Mark Goldberg


www.mhgoldberg.com





A playbook for restarting Canada’s economy

At some point, we’re going to emerge from isolation and begin the normalization process for our lives and livelihoods.

When will that be?

When can that be? What kinds of key indicators will let us know that it is safe to relax certain restrictions?

What kinds of principles should guide us in understanding how to manage risks of viral transmissions? How (and when) do we begin to have government and industry collaborate to develop workplace standards and protocols to mitigate transmission risks?

Last Friday, the Crisis Working Group of the C.D. Howe Institute released an important report, “Canada Needs “Playbook” For Restarting Economy” [pdf, 167KB]. The Institute’s Working Group on Business Continuity and Trade (co-chaired by former Ontario Minister of Finance Dwight Duncan, and GE Canada VP Government Affairs and Policy Jeanette Patell) “discussed the need for a “playbook” to restart Canada’s economy, the implementation of supports for businesses to “bridge” the present shutdown, and the importance of continued investment in robust telecommunications infrastructure to meet the current surge in demand.”

While the focus of the discussion was an examination of the general economy, nearly a quarter of the report is dedicated to the telecommunications sector, recognizing “the important enabling role of Canada’s resilient telecommunications services during this crisis.”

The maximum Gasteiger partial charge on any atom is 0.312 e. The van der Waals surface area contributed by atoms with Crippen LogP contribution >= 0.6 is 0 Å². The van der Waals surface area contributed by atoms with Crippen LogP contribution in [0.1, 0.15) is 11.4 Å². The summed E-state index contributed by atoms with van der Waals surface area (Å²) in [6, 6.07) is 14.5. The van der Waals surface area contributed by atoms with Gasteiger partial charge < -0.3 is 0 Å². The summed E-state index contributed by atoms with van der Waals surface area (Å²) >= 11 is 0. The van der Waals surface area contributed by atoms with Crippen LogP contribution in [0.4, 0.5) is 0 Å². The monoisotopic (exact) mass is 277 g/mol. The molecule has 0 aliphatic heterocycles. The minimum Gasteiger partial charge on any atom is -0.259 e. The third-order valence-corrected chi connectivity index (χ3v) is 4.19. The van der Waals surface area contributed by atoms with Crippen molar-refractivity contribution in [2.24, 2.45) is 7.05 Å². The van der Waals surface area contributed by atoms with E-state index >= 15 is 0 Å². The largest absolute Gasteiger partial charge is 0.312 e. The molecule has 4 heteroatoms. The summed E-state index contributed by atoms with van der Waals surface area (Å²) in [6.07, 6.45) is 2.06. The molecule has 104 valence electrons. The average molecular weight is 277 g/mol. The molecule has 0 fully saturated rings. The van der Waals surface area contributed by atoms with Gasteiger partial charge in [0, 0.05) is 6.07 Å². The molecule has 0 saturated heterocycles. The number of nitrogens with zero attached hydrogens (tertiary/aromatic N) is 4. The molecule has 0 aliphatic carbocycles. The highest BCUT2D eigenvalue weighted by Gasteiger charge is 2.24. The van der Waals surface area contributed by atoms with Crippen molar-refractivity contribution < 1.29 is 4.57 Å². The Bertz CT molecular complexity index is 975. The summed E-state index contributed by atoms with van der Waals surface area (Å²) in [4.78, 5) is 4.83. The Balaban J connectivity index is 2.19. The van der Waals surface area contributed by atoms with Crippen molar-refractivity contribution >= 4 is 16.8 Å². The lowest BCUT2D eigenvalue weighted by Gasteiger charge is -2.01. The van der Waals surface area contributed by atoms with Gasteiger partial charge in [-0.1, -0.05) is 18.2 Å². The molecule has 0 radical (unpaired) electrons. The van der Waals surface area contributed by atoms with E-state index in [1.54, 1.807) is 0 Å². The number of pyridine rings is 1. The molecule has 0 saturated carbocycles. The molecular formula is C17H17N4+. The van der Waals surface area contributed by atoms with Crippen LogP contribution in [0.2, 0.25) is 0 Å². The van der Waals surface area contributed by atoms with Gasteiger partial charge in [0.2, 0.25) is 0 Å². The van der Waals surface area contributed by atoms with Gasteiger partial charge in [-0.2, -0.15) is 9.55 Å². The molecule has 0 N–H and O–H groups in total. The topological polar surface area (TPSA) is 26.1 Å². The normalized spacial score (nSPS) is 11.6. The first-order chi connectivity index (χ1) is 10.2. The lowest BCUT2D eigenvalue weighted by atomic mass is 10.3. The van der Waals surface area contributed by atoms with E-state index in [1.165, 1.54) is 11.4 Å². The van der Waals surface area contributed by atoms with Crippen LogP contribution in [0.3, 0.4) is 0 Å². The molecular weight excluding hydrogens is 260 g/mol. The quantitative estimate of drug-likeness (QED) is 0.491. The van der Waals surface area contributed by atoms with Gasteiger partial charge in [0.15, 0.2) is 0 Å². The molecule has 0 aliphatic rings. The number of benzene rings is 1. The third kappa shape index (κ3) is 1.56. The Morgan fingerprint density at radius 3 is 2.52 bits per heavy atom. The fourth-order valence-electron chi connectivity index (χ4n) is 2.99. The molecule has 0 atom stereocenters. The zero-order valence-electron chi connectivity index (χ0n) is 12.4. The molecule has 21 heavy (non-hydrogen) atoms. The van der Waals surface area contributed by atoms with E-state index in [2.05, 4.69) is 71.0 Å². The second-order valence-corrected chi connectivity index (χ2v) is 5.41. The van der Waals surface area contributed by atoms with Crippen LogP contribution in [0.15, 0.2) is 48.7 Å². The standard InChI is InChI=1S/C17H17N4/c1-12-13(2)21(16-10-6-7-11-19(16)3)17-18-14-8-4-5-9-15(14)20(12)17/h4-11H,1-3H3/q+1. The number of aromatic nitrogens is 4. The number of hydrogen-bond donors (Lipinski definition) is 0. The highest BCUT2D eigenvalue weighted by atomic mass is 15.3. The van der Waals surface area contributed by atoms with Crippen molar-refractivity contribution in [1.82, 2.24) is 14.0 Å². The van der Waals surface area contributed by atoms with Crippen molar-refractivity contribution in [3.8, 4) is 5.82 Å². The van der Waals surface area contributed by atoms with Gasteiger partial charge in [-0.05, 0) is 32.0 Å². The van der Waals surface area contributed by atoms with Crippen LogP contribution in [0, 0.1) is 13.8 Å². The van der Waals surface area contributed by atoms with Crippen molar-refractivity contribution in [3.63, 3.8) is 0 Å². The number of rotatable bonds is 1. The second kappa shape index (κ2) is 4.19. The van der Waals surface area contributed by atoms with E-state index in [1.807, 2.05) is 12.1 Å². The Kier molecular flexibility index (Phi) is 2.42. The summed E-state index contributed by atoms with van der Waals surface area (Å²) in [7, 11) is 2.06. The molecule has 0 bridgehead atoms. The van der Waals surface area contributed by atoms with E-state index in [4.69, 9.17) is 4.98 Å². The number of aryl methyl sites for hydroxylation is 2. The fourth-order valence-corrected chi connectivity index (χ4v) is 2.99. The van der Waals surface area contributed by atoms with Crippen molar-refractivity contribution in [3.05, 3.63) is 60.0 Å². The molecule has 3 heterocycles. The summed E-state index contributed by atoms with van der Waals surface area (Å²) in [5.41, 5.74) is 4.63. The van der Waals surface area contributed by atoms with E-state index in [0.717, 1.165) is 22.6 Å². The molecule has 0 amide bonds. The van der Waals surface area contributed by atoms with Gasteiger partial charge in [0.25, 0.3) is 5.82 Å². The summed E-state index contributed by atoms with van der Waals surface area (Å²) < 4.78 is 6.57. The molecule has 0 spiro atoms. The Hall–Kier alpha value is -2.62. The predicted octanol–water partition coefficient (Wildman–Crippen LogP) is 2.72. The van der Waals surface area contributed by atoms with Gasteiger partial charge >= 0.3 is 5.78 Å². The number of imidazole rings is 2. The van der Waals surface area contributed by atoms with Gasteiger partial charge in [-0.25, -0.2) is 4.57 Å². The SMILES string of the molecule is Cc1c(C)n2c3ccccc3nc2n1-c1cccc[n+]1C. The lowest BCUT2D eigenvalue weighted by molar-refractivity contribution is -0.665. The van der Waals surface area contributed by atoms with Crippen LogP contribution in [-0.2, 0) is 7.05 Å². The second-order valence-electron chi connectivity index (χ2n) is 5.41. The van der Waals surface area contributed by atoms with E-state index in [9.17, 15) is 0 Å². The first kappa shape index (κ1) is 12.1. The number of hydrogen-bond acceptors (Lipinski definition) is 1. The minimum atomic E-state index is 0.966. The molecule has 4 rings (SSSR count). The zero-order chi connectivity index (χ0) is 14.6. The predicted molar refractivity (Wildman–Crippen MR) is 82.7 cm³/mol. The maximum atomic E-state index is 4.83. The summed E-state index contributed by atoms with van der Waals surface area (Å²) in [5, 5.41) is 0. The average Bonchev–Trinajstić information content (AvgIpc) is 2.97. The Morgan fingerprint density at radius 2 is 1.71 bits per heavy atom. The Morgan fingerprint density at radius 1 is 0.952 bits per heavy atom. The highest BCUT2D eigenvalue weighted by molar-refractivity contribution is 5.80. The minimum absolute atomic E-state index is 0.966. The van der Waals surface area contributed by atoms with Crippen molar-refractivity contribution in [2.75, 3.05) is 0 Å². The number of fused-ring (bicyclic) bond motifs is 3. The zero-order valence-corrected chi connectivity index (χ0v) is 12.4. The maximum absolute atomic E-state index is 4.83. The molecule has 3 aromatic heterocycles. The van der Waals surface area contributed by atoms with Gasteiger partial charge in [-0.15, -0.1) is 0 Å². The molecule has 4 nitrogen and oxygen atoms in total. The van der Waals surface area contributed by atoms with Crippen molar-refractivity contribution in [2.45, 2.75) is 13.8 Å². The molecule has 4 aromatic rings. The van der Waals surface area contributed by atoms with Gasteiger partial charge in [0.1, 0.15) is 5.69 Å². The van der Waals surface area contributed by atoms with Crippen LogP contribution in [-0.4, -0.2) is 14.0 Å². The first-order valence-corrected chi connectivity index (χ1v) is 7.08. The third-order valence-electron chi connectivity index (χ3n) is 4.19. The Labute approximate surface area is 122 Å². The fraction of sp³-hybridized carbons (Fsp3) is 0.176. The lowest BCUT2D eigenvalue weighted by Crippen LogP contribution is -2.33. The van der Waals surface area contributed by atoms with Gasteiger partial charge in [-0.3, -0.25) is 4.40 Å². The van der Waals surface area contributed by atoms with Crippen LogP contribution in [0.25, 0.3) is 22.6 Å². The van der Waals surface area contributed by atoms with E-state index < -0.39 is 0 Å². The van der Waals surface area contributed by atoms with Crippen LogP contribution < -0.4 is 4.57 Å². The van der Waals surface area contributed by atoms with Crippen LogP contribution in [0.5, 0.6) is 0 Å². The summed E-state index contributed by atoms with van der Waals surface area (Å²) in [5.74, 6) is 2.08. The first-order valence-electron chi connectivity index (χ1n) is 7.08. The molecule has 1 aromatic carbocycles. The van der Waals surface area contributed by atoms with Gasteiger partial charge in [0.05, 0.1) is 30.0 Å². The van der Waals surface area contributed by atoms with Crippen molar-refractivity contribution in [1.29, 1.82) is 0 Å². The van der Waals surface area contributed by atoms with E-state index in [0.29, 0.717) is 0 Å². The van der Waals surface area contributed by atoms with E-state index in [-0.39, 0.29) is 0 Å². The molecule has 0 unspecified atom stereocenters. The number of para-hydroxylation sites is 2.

The working group acknowledged the challenges facing telecommunications providers to maintain network reliability amid record usage levels when “every day is Superbowl Sunday.” Looking ahead, the roll-out of next generation networks will be essential for helping Canadians to adjust in a “new normal” (e.g., sustained “work from home”) for Canada’s economy post-crisis.

Members particularly emphasized that Canada’s telecommunications services have sustained economic activity as many Canadians switch to working by remote connection at home. The resilience of telecommunications networks today is a result of past investments and current efforts in the field to maintain infrastructure. Network providers are also rapidly building new facilities where these are needed – for example, to service remote learning for students and temporary medical facilities.

The report contains suggestions for measures governments could undertake to encourage further network resilience post-crisis, by providing incentives to accelerating capital investment by service providers. Referencing an report from a month ago [discussed in my blog post: “Could political interference create ‘sovereign risk’ for Canada’s digital infrastructure?”], the working group observed “government policies directed at reducing prices for telecommunications services (such as low rates for mandated access by resellers to telecommunications facilities) may discourage future investment.”

Looking ahead, the roll-out of next generation networks will likely be necessary in a “new normal” for Canada’s economy post-crisis. “Work from home” is likely to be sustained until the COVID-19 virus is fully contained. Fast and reliable telecommunications services will be essential for helping Canadians to adjust.

Recall, the group had previously stated, “If government pursues short-run political objectives at the expense of returns on long-lived infrastructure investments, certain Council members believe confidence in Canada’s regulatory regime for telecommunications will be difficult to win back.”

As a recent Intelligence Memo observed, “Recent experience demonstrates that, whatever discontents the federal government may be channeling, the quality and coverage of Canada’s networks, the cost of services, and the variety of platforms and carriers available, is impressive. Our telecommunications infrastructure is a vital asset. Good public policy should strengthen it.”

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